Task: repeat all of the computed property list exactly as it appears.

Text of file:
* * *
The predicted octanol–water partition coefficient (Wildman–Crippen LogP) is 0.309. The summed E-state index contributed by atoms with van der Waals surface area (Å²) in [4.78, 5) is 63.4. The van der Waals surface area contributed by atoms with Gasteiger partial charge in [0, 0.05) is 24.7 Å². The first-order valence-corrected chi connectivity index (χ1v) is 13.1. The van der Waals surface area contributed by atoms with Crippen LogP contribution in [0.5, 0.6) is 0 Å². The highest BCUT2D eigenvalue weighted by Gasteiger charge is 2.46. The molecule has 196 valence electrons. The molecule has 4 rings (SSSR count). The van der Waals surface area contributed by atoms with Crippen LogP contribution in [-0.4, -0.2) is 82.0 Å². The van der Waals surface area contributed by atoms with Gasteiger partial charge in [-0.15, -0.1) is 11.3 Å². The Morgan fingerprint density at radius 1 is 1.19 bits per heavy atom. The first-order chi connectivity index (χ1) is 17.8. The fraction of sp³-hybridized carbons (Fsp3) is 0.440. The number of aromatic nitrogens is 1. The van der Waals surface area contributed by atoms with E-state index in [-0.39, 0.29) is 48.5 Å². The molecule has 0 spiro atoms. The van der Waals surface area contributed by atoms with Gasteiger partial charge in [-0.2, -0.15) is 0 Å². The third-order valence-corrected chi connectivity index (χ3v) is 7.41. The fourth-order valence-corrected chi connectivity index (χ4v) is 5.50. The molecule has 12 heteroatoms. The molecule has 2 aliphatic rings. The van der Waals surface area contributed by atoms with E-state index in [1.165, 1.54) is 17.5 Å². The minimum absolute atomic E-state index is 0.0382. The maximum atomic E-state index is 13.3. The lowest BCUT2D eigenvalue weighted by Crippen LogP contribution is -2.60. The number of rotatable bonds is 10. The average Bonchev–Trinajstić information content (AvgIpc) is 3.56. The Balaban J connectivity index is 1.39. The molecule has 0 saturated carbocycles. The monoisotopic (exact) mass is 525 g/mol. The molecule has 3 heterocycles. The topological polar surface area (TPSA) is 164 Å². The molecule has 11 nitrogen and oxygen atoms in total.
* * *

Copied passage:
The predicted octanol–water partition coefficient (Wildman–Crippen LogP) is 0.309. The summed E-state index contributed by atoms with van der Waals surface area (Å²) in [4.78, 5) is 63.4. The van der Waals surface area contributed by atoms with Gasteiger partial charge in [0, 0.05) is 24.7 Å². The first-order valence-corrected chi connectivity index (χ1v) is 13.1. The van der Waals surface area contributed by atoms with Crippen LogP contribution in [0.5, 0.6) is 0 Å². The highest BCUT2D eigenvalue weighted by Gasteiger charge is 2.46. The molecule has 196 valence electrons. The molecule has 4 rings (SSSR count). The van der Waals surface area contributed by atoms with Crippen LogP contribution in [-0.4, -0.2) is 82.0 Å². The van der Waals surface area contributed by atoms with Gasteiger partial charge in [-0.15, -0.1) is 11.3 Å². The Morgan fingerprint density at radius 1 is 1.19 bits per heavy atom. The first-order chi connectivity index (χ1) is 17.8. The fraction of sp³-hybridized carbons (Fsp3) is 0.440. The number of aromatic nitrogens is 1. The van der Waals surface area contributed by atoms with E-state index in [-0.39, 0.29) is 48.5 Å². The molecule has 0 spiro atoms. The van der Waals surface area contributed by atoms with Gasteiger partial charge in [-0.2, -0.15) is 0 Å². The third-order valence-corrected chi connectivity index (χ3v) is 7.41. The fourth-order valence-corrected chi connectivity index (χ4v) is 5.50. The molecule has 12 heteroatoms. The molecule has 2 aliphatic rings. The van der Waals surface area contributed by atoms with E-state index in [1.165, 1.54) is 17.5 Å². The minimum absolute atomic E-state index is 0.0382. The maximum atomic E-state index is 13.3. The lowest BCUT2D eigenvalue weighted by Crippen LogP contribution is -2.60. The number of rotatable bonds is 10. The average Bonchev–Trinajstić information content (AvgIpc) is 3.56. The Balaban J connectivity index is 1.39. The molecule has 0 saturated carbocycles. The monoisotopic (exact) mass is 525 g/mol. The molecule has 3 heterocycles. The topological polar surface area (TPSA) is 164 Å². The molecule has 11 nitrogen and oxygen atoms in total.